Hootsuite and Sprout Social are two popular—some might argue market leading—tools for managing a social media presence. With a wide range of features and functionality, both tools can be used to facilitate the execution of a marketing team’s social strategy, including scheduling messages, assigning tasks, tracking statistics and integrating other social platforms.
We spent a month cozying up with Hootsuite and Sprout Social, using them to manage our own social media presences. We put the tools through their paces in the hopes of making an apples-to-apples comparison. Although many of the features across both tools are similar, they each have their own strengths and weaknesses. Here’s some of the highlights of what we found.
Hootsuite uses multi-column informational streams that make it easy for users to scan their accounts quickly on a single page. You can customize your streams to really understand your audience, such as tracking a trending Twitter hashtag or a particular keyword. We also like that Hootsuite provides you with an option to save drafts for review at a later date. Hootsuite also has an extensive app directory enabling you to add content from platforms like Evernote, Instagram or Tumblr to your dashboard.
Sprout’s ViralPost technology recommends optimal publish times to get the best engagement out of your tweets or status updates based on audience analysis. And Sprout helps you find and connect to your audience with its Discovery feature. Discovery uses keywords and locations to suggest profiles that would interact with your company.
In September, Hootsuite launched Conversations, an internal communication tool for their system. We liked that anybody in your company could join Conversations and post comments to the thread without having to set up their own social media account.
We were quite impressed with Sprout’s contact management system, which allows social media teams to store comments and information about their followers. It’s a great collaboration tool so any team member can see all past interactions with a particular contact and respond appropriately, which helps if you’re trying to foster a lead through social media interaction.
Sprout also integrates with several customer service operating systems, including UserVoice and Zendesk. This two-way integration feature turns Sprout into a customer service ninja by enabling seamless communication between social media and customer service teams. For instance, when a customer tweets that they can’t login to their account, the social media team can immediately create a helpdesk ticket for the customer service team. From there, both teams can track that ticket through the system and make sure the problem is resolved. Notes can also be attached to the tickets to help resolve the situation more quickly.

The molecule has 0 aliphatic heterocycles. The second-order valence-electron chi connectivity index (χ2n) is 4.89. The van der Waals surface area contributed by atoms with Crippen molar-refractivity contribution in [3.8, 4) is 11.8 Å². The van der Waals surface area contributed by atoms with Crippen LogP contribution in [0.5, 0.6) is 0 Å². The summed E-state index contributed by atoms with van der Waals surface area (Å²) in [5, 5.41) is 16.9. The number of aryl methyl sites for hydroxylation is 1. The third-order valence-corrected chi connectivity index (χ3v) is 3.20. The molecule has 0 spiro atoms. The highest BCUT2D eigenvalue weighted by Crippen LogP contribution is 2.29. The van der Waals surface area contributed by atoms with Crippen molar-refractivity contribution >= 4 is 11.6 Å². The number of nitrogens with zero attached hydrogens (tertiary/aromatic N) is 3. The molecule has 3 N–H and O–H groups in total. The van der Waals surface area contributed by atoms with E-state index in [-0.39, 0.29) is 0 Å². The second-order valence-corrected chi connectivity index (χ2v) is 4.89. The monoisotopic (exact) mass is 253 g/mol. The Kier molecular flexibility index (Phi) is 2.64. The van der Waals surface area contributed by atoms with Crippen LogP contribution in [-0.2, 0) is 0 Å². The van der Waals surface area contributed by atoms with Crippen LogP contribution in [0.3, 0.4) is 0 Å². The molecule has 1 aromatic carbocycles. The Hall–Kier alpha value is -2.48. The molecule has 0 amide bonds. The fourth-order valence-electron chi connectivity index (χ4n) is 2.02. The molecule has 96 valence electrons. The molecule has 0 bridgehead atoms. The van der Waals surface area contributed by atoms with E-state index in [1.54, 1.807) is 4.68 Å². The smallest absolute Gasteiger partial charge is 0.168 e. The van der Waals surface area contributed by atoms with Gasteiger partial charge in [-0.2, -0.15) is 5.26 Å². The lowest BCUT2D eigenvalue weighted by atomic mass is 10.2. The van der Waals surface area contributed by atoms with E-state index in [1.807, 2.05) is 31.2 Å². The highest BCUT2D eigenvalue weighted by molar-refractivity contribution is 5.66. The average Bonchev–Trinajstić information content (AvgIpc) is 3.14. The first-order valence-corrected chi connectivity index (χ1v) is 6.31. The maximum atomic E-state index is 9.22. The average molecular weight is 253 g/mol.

We like that Hootsuite reports are fairly customized and detailed. The basic design of the data makes it intuitive and easy to understand at a glance. Additionally, their “Quick Analytics” reports give us a concise snapshot of our most popular tweets for the Vodori Twitter accounts.
The beautiful interface of Sprout comes into play here. The home dashboard is a quick snapshot of your analytics across all your social networks, including an in-depth of analysis of your followers, reporting the percentage of male and female followers and their age demographic. We also liked that you can see how individual tweets performed in the sent messages tab. By seeing an individual message’s reach and click-throughs, you can instantaneously see what messages resonate well with your audience. In addition, we applaud Sprout’s access to unlimited reports for all plans, which is so helpful if you consistently report analytics to clients or internal teams.
For both tools, the ability to dive deeper into the reports is currently lacking a bit. With Hootsuite you cannot click into a point on the “clicks” chart to easily see which tweets garnered the most response. The same can be said of Sprout Social reporting. Good data, but not great.
Hootsuite’s mobile site is a nice reflection of its browser site, allowing you to swipe through all of your streams quickly. The only major drawback here is that you cannot access pre-scheduled tweets, a feature we happen to love in the web-based version.
We like that Sprout Mobile has full access to its contact management system and you can easily keep tabs on current activity such as mentions, replies and retweets across all accounts.
$9.99 per month for two users for Pro Plan, managing unlimited social profiles.
$39 per month per user for Standard Plan, managing up to 10 profiles.
Both companies offer 30-day trials with full access to features of any plan.
Both tools have all the key essentials for managing a company’s social media presence. We favor Hootsuite’s low costs, publishing tools and monitoring features for our needs. However, we’d recommend Sprout for companies with large social media teams and/or have lots of customer service interaction on social channels. We were impressed with Sprout Social’s clean interface, unlimited reports and customer service systems integration. We’ll be keeping our eye closely on this Chicago-based company.
Editor’s Note: A special thanks to our future West Loop neighbors, Sprout Social and Angus Gorberg, who gave us a personal tour of the platform’s features at Sprout HQ.